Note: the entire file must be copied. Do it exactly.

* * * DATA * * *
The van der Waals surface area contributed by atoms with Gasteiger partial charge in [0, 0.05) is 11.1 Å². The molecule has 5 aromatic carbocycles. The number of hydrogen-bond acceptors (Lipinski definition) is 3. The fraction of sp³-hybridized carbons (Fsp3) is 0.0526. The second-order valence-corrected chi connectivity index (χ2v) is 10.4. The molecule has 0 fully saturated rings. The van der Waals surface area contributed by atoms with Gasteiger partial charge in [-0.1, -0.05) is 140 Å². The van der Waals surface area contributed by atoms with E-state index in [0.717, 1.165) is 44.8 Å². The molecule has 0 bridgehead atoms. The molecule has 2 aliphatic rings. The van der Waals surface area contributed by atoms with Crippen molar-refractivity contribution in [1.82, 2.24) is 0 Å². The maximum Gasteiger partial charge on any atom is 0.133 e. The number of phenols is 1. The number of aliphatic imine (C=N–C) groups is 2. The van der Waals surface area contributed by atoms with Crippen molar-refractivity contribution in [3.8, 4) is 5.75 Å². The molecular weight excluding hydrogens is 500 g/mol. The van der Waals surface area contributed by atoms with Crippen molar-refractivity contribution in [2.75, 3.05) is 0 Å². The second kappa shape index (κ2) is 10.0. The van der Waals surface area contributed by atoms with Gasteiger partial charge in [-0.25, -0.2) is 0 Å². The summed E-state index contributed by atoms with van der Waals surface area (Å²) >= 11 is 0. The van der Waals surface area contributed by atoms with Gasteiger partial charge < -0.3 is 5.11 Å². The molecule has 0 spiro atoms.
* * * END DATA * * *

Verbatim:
The van der Waals surface area contributed by atoms with Gasteiger partial charge in [0, 0.05) is 11.1 Å². The molecule has 5 aromatic carbocycles. The number of hydrogen-bond acceptors (Lipinski definition) is 3. The fraction of sp³-hybridized carbons (Fsp3) is 0.0526. The second-order valence-corrected chi connectivity index (χ2v) is 10.4. The molecule has 0 fully saturated rings. The van der Waals surface area contributed by atoms with Gasteiger partial charge in [-0.1, -0.05) is 140 Å². The van der Waals surface area contributed by atoms with E-state index in [0.717, 1.165) is 44.8 Å². The molecule has 0 bridgehead atoms. The molecule has 2 aliphatic rings. The van der Waals surface area contributed by atoms with Crippen molar-refractivity contribution in [1.82, 2.24) is 0 Å². The maximum Gasteiger partial charge on any atom is 0.133 e. The number of phenols is 1. The number of aliphatic imine (C=N–C) groups is 2. The van der Waals surface area contributed by atoms with Crippen molar-refractivity contribution in [3.8, 4) is 5.75 Å². The molecular weight excluding hydrogens is 500 g/mol. The van der Waals surface area contributed by atoms with Crippen molar-refractivity contribution in [2.75, 3.05) is 0 Å². The second kappa shape index (κ2) is 10.0. The van der Waals surface area contributed by atoms with Gasteiger partial charge in [-0.25, -0.2) is 0 Å². The summed E-state index contributed by atoms with van der Waals surface area (Å²) >= 11 is 0. The van der Waals surface area contributed by atoms with Gasteiger partial charge < -0.3 is 5.11 Å². The molecule has 0 spiro atoms.